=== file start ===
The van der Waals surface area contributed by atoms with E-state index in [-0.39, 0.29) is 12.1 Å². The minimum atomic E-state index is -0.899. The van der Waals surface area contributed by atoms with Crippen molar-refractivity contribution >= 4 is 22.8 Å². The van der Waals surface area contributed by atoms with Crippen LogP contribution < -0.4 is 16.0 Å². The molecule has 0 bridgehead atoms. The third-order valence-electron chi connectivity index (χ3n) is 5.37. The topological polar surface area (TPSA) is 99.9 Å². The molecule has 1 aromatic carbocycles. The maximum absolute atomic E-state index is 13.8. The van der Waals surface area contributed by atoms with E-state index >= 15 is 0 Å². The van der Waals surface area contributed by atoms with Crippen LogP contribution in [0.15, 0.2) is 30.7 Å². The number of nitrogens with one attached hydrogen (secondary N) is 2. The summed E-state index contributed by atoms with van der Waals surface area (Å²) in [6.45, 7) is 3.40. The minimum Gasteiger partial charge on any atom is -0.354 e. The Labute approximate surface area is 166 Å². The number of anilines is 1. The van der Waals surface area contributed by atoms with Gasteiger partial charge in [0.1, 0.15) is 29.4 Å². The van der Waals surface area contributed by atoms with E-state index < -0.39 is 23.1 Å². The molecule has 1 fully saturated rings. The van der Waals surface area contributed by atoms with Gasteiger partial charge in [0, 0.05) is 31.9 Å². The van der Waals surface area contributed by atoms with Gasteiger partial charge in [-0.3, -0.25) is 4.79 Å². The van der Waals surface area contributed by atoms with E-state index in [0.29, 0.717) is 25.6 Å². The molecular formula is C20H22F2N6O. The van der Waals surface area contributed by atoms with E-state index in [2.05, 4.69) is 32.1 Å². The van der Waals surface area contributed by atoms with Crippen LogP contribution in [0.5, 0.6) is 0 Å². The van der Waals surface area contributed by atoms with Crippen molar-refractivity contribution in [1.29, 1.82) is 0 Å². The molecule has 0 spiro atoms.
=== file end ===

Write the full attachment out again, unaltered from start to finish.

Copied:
The van der Waals surface area contributed by atoms with E-state index in [-0.39, 0.29) is 12.1 Å². The minimum atomic E-state index is -0.899. The van der Waals surface area contributed by atoms with Crippen molar-refractivity contribution >= 4 is 22.8 Å². The van der Waals surface area contributed by atoms with Crippen LogP contribution < -0.4 is 16.0 Å². The molecule has 0 bridgehead atoms. The third-order valence-electron chi connectivity index (χ3n) is 5.37. The topological polar surface area (TPSA) is 99.9 Å². The molecule has 1 aromatic carbocycles. The maximum absolute atomic E-state index is 13.8. The van der Waals surface area contributed by atoms with E-state index >= 15 is 0 Å². The van der Waals surface area contributed by atoms with Crippen LogP contribution in [0.15, 0.2) is 30.7 Å². The number of nitrogens with one attached hydrogen (secondary N) is 2. The summed E-state index contributed by atoms with van der Waals surface area (Å²) in [6.45, 7) is 3.40. The minimum Gasteiger partial charge on any atom is -0.354 e. The Labute approximate surface area is 166 Å². The number of anilines is 1. The van der Waals surface area contributed by atoms with Gasteiger partial charge in [0.1, 0.15) is 29.4 Å². The van der Waals surface area contributed by atoms with E-state index < -0.39 is 23.1 Å². The molecule has 1 fully saturated rings. The van der Waals surface area contributed by atoms with Gasteiger partial charge in [0, 0.05) is 31.9 Å². The van der Waals surface area contributed by atoms with Gasteiger partial charge in [-0.3, -0.25) is 4.79 Å². The van der Waals surface area contributed by atoms with E-state index in [0.29, 0.717) is 25.6 Å². The molecular formula is C20H22F2N6O. The van der Waals surface area contributed by atoms with E-state index in [2.05, 4.69) is 32.1 Å². The van der Waals surface area contributed by atoms with Crippen LogP contribution in [0.5, 0.6) is 0 Å². The van der Waals surface area contributed by atoms with Crippen molar-refractivity contribution in [1.29, 1.82) is 0 Å². The molecule has 0 spiro atoms.